An abstract summarising the findings of the initial part of the Phase I trial of the obligate therapeutic partnership of CPHPC plus anti-SAP antibodies in patients with systemic amyloidosis was presented at the Annual Meeting of the Association of Physicians 27 March 2015.
This was the first in human clinical trial of a first in class treatment that has never been used before. The main aim was to show that the drug combination is safe and acceptably tolerated in patients.
Patients with amyloid in the heart were excluded from this first part of the trial for safety reasons. We have substantial experience with CPHPC in amyloid patients and it has always been absolutely safe but anti-SAP antibodies have not previously been given. The initial antibody doses were accordingly very small but in the absence of any ill effects, larger doses were given and were generally well tolerated.
Most of the patients were selected because they had amyloid affecting the liver as well as some other organs. There are several different powerful methods for assessing both liver amyloid load and liver function.
The important results of the trial so far are as follows:
1. The treatment is safe and well tolerated.
2. After treatment with a sufficient antibody dose, there was evidence of reduction in amyloid load in almost all subjects. This was associated with improved liver function in some subjects.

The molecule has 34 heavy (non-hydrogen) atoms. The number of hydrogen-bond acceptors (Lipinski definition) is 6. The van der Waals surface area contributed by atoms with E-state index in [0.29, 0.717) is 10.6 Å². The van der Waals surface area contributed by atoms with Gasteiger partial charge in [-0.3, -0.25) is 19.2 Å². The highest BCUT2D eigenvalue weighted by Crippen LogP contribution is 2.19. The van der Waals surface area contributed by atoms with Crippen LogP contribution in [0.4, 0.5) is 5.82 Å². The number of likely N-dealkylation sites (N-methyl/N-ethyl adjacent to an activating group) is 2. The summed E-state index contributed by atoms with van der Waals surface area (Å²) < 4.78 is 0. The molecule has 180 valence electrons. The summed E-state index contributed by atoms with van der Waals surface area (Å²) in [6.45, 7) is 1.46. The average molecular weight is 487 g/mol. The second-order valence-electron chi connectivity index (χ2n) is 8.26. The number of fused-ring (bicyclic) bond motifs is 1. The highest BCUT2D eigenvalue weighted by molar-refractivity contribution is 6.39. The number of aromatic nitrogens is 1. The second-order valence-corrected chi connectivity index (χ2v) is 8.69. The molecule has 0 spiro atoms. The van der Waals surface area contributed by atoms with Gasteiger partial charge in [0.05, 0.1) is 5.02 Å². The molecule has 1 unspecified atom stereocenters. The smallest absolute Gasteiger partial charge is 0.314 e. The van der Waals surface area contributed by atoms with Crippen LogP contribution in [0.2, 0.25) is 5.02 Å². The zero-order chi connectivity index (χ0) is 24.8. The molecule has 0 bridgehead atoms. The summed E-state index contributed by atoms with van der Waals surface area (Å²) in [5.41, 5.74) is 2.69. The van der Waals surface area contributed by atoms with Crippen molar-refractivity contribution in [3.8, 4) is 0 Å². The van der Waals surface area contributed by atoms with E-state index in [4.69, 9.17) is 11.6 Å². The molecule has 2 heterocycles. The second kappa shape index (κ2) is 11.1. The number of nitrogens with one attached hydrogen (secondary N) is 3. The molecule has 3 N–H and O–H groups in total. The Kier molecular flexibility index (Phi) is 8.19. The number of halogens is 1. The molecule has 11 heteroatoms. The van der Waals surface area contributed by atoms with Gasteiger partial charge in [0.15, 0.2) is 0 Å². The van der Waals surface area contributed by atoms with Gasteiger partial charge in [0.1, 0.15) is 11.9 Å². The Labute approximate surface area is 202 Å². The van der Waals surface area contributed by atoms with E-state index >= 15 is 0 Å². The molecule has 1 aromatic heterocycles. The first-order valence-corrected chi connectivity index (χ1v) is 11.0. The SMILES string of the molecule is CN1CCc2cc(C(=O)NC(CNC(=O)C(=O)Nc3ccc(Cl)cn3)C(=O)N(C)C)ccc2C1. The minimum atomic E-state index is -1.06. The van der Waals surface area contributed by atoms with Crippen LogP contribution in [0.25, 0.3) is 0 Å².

This finding is unprecedented.
There has never been any other treatment that directly targets amyloid deposits nor any intervention which produces such rapid clearance of amyloid from the tissues.
In some individuals the disappearance of amyloid was dramatic and in others, with much larger initial amyloid load, it was more subtle. Crucially the dose level at which amyloid clearance was seen was much smaller than the optimal dose used in the mouse experiments on which this new clinical treatment was based. Further experience with larger and repeated antibody doses, not yet reported, shows that additional clearance from the liver and other organs can be achieved.
The present trial is continuing and plans for a Phase II trial, aiming to confirm clinical efficacy and patient benefit are in progress. However the results so far have shown convincingly that reduction in amyloid load in the tissues leads to improved organ function.